It’s been a strange week for the Ottawa Senators and their fans. They haven’t played since Sunday due to ten positive COVID cases, and it’s felt like a lifetime since then. Here are my five thoughts for this week:
3 Postponed Games
I find it a bit ludicrous that it took 10 positive COVID cases for the league to finally step in and postpone these three games. Obviously the 100% vaccination rate on the team makes it safer, but it was still able to spread and it almost certainly spread to opponents as well as family and friends. I saw some people question the efficacy of the vaccine due to this outbreak, but if anything, it shows how well the vaccines work. If 10 players had been infected a year ago and all of them were in close proximity, I’m sure every single person would have gotten it with even worse symptoms.
It’s unclear who has gotten it the worst, although Michael Del Zotto said that some have lost their sense of taste and smell:
I just hope everyone will be fully healthy after this because even if you are vaccinated, it can still be a scary experience. If the Senators do end up playing on Monday, it’ll be quite difficult getting back into the swing of things.
Shane Pinto’s Injury
Sigh...We still don’t know how long Pinto will be out, but he may have played his last game this season. He only suited up in five games this season and was going to be their second-line centre all season long. He missed nine games with a shoulder injury earlier on, and in his first game back he re-injured it on a harmless play off a faceoff:
That's not good.— Pesky Sickos (@PeskySickos) November 14, 2021
Shane Pinto's return to the lineup ends prematurely as he favors his shoulder again off of this faceoff. Looks like the same shoulder of the very injury he just came back from, I believe. #Sens #GoSensGo pic.twitter.com/VTMBfy1Gdi
Freak injuries happen of course, but you have to ask: was he actually 100% healthy? If he wasn’t, that might’ve cost him a good chunk of the season if not all of it. They really need to see what they’ve got with him, which is the worst part of seeing him gone. Here’s to a speedy and full recovery for Shane.
Lassi Thomson: the Real Deal?
It was a bit surprising to see on Tuesday that Lassi Thomson was not one of the players sent down to Belleville. Jacob Bernard-Docker, Maxence Guénette, and Dillon Heatherington were all sent down, but Thomson stayed up, which essentially puts him as the second defenseman to call-up (without factoring COVID) behind Erik Brännström. He looked quite competent in his three NHL games and perhaps Ottawa has him ahead of JBD on the depth chart right now.
His shot metrics early on aren’t dazzling, but he was able to make some nice passes with the puck and had some good defensive zone awareness, which cannot be said for several defensemen on the roster. I haven’t been too high on him in the past, but if he can just be a good second pairing mobile player, that will be huge for the team. I don’t expect him to play the majority of the games this season considering they only called him up because they had to, but he’s back on my radar again.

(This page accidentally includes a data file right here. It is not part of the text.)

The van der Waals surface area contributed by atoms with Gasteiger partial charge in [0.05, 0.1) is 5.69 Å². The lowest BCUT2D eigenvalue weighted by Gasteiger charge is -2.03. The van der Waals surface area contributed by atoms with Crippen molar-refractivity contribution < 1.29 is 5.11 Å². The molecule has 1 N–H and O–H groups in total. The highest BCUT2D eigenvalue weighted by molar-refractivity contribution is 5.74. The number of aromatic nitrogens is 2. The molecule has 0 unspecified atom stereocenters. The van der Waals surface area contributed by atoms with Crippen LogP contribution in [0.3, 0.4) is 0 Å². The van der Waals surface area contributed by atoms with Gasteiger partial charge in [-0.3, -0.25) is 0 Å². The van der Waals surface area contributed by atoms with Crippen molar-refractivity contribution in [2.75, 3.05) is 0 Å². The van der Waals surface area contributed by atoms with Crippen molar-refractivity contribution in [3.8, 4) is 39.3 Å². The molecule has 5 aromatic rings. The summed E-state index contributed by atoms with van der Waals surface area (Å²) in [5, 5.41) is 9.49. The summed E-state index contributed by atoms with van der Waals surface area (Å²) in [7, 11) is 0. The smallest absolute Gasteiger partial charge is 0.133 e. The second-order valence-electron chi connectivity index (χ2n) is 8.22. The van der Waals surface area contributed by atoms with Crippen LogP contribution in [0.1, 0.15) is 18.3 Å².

Jonathan Dahlen’s Comeback
I’m sure people don’t want to hear about this, but I think it’s fascinating. Dahlen has played his first 15 career NHL games with the San Jose Sharks this year and already has seven goals and two assists. Those seven goals would be tied for first in Ottawa with Drake Batherson. Now, I’m not going to say that if he had stayed in Ottawa this whole time that this would’ve been the same outcome. He took a very strange path in his career by lighting up the Allsvenskan in Sweden, then struggling quite hard in the AHL, then lighting up the Allsvenskan to a historic level, and then coming back to San Jose as a 23-year-old.
I can’t remember any other prospect following a similar path, so I can’t pretend like I saw this coming a few months ago. However, he was definitely hyped up by the fanbase (myself included) in his draft+1 year (2016-17) where he had 44 points in 45 Allsvenskan games, so we knew the talent was there. The Dahlen for Alex Burrows trade seemed dormant for a while and I felt pretty secure in the fact that they avoided a Forsberg for Erat situation, but it stings seeing him produce after all these years and it’s bad timing considering the lack of scoring options right now.
It does feel quite neat that he’s succeeding after so many people wrote him off though, so good for him on that front. I just pray that he only becomes a middle-six forward and not some 25+ goal scorer, I’m not sure if we’d be able to handle that.
Alfie for the Hall
The Hockey Hall of Fame 2021 Class was inducted this week, which featured our old friend Marian Hossa:
He’s certainly deserving of making the Hall, but I still think it’s wrong for him to get in before Daniel Alfredsson, and it’s even crazier that Alfie isn’t viewed as close yet. This stat from James Mirtle illustrates just how good Alfie was in his career:
Adjusted for era, he's 34th all time in points. Only one inactive players ahead of him that isn't in the Hall: Pierre Turgeon. https://t.co/NXv5jbl6F0— James Mirtle (@mirtle) November 17, 2021
34th in adjusted points. 34th! Yes, he never got the Stanley Cup and a guy like Hossa did (three times even), but we’re talking about individual accomplishments here, and hockey proclaims itself to be the ultimate team sport. Alfredsson was a fantastic leader for almost two decades and has the numbers to back it up as well.
What’s infuriating is that there seems to be no push from the organization to get him into the Hall, otherwise he might be talked about more often. I have no idea if there is still some bad blood between him and Eugene Melnyk, but everyone is doing him a massive disservice by not advocating for him. At the end of the day, I’m not losing sleep over this, but let’s be real: Alfredsson is just as good as Jarome Iginla, Marian Hossa, and so many other Hall-of-Famers.